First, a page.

A new study has found that molecular testing rates for non-small cell lung cancer (NSCLC) and colorectal cancer (CRC) has risen among Medicare recipients in the US, though the researchers note that the rates remain below recommended levels. In JAMA Network Open, the researchers led by Brigham and Women's Hospital's Nancy Keating examined molecular testing rates among 145,740 Medicare beneficiaries newly diagnosed with NSCLC or CRC between 2015 and 2019. They noted that testing rate increased between 2015 and 2019 from 74.1 percent in 2015 for NSCLC patients to 84.7 percent in 2019 and from 45.2 percent in 2015 to 64.7 percent among CRC patients. For NSCLC patients, they also found that testing rates were similar across different clinical practice types, though National Cancer Institute-designated cancers centers were more likely to use multigene panels and targeted therapies. For CRC patients, testing rates varied by clinical practice type, but targeted therapy use was similar across practice types. "The findings of this study suggest that there remains substantial underuse of molecular testing and targeted therapies, with variation by practice type and patient characteristics," the researchers write.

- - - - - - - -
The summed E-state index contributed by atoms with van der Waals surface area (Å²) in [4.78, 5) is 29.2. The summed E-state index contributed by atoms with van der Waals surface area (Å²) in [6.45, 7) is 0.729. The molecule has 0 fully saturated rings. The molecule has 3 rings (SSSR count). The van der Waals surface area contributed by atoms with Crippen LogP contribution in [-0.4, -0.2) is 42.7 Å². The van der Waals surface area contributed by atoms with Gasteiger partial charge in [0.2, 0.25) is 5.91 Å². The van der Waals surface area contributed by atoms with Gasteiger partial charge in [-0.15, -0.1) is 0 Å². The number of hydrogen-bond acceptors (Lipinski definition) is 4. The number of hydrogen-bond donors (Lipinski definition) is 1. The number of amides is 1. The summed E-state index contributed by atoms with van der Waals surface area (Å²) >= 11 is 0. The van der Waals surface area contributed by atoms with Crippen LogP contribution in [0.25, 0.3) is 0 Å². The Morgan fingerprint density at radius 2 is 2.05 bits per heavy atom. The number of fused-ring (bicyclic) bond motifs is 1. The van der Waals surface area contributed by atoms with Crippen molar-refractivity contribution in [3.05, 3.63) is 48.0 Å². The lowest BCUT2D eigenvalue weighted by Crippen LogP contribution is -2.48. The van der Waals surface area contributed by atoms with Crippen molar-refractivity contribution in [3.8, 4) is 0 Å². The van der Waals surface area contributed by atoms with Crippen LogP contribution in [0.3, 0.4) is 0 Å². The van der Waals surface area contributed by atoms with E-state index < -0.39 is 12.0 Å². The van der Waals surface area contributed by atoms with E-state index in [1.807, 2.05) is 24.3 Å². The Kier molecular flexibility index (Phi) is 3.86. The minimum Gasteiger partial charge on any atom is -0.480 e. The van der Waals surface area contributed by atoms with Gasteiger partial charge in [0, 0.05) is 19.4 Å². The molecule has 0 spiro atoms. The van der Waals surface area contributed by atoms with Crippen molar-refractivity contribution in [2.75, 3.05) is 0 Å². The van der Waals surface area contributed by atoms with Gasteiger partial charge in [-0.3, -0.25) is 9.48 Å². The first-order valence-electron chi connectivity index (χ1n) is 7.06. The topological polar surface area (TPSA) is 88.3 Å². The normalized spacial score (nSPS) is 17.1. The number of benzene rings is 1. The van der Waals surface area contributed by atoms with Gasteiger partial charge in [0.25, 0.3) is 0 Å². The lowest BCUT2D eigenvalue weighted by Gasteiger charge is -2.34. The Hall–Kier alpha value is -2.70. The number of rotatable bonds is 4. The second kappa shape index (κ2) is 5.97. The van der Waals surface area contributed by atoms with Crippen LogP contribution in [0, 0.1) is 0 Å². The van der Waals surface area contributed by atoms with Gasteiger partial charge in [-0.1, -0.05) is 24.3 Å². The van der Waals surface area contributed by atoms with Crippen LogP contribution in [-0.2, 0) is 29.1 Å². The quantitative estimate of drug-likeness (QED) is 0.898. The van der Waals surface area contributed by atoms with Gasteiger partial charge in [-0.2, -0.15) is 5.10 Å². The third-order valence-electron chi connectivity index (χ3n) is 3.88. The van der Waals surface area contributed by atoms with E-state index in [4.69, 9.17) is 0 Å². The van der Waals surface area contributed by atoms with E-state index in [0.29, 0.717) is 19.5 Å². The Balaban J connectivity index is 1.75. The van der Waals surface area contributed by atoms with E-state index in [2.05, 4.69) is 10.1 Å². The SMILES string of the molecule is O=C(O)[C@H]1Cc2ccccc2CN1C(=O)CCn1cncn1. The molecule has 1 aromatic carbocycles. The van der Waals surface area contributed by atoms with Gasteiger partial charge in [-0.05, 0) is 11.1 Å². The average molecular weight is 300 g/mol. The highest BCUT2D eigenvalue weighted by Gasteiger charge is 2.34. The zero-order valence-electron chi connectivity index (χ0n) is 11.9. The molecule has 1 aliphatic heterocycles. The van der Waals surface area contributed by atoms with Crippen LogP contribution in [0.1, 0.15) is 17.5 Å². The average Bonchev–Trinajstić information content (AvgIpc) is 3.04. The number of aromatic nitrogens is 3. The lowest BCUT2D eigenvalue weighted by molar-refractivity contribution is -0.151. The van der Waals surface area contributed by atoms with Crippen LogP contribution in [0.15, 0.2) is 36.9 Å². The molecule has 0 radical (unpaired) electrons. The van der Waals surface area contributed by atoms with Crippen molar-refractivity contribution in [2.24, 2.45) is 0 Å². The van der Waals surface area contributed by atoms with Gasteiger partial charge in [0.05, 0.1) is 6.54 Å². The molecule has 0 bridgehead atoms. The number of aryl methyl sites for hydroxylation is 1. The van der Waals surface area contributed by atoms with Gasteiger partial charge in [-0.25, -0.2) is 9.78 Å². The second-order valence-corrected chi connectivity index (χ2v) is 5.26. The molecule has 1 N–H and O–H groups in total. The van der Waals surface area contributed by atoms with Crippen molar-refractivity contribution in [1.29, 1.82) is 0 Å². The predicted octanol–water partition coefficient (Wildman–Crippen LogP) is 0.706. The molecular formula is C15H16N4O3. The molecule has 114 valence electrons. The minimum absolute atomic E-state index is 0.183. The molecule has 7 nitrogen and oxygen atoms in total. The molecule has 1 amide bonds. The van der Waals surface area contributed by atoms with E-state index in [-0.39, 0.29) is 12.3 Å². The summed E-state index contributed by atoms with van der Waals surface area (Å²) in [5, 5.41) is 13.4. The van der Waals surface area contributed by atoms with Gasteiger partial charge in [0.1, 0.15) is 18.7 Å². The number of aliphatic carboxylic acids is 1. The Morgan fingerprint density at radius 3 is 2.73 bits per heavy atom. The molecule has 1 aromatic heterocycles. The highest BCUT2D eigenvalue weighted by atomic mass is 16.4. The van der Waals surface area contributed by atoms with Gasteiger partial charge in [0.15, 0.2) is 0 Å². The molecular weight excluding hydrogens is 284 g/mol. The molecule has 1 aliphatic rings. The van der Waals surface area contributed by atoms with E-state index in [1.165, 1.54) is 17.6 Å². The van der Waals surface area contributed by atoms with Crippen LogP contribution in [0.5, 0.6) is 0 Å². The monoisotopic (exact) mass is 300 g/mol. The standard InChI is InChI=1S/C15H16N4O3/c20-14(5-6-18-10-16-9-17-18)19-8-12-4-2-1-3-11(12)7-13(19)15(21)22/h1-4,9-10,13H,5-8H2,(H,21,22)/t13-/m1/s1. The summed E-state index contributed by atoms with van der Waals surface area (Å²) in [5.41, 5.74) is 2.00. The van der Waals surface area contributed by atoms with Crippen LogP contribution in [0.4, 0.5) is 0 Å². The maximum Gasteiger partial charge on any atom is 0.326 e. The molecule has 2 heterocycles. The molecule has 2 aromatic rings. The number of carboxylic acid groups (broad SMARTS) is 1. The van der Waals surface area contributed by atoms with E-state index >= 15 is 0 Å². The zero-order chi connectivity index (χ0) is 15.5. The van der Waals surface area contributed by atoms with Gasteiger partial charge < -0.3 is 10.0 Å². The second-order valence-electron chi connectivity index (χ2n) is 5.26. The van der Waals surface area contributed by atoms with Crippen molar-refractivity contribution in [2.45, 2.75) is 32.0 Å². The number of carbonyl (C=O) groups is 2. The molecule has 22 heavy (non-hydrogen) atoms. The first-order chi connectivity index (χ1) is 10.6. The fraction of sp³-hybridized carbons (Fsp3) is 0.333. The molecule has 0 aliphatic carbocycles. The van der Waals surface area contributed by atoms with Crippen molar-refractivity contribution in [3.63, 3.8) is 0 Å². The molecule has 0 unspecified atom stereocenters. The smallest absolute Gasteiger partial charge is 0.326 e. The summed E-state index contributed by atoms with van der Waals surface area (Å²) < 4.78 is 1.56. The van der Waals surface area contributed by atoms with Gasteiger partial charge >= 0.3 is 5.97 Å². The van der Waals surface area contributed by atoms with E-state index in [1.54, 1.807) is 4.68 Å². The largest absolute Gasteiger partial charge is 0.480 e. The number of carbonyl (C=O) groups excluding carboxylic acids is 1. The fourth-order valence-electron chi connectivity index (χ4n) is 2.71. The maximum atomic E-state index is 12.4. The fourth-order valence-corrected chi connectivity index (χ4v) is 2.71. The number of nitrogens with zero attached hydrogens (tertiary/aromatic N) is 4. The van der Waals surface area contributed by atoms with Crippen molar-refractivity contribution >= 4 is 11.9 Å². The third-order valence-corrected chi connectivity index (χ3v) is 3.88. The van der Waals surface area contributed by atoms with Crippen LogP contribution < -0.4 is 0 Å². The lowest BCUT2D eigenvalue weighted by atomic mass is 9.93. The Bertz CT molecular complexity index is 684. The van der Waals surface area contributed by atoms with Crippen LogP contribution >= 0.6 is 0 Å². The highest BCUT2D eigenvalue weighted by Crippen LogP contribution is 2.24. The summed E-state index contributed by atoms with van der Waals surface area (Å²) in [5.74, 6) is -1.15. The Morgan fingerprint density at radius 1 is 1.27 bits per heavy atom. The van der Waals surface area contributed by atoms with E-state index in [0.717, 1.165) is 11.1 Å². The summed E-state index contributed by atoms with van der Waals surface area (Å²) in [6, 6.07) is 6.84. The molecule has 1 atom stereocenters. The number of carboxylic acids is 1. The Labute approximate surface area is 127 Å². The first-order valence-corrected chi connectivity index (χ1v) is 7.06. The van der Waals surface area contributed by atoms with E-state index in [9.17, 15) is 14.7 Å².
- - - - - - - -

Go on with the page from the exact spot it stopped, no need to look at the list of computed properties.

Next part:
Analysis Finds Increase in Molecular Testing Among NSCLC, CRC Patients
May 01, 2023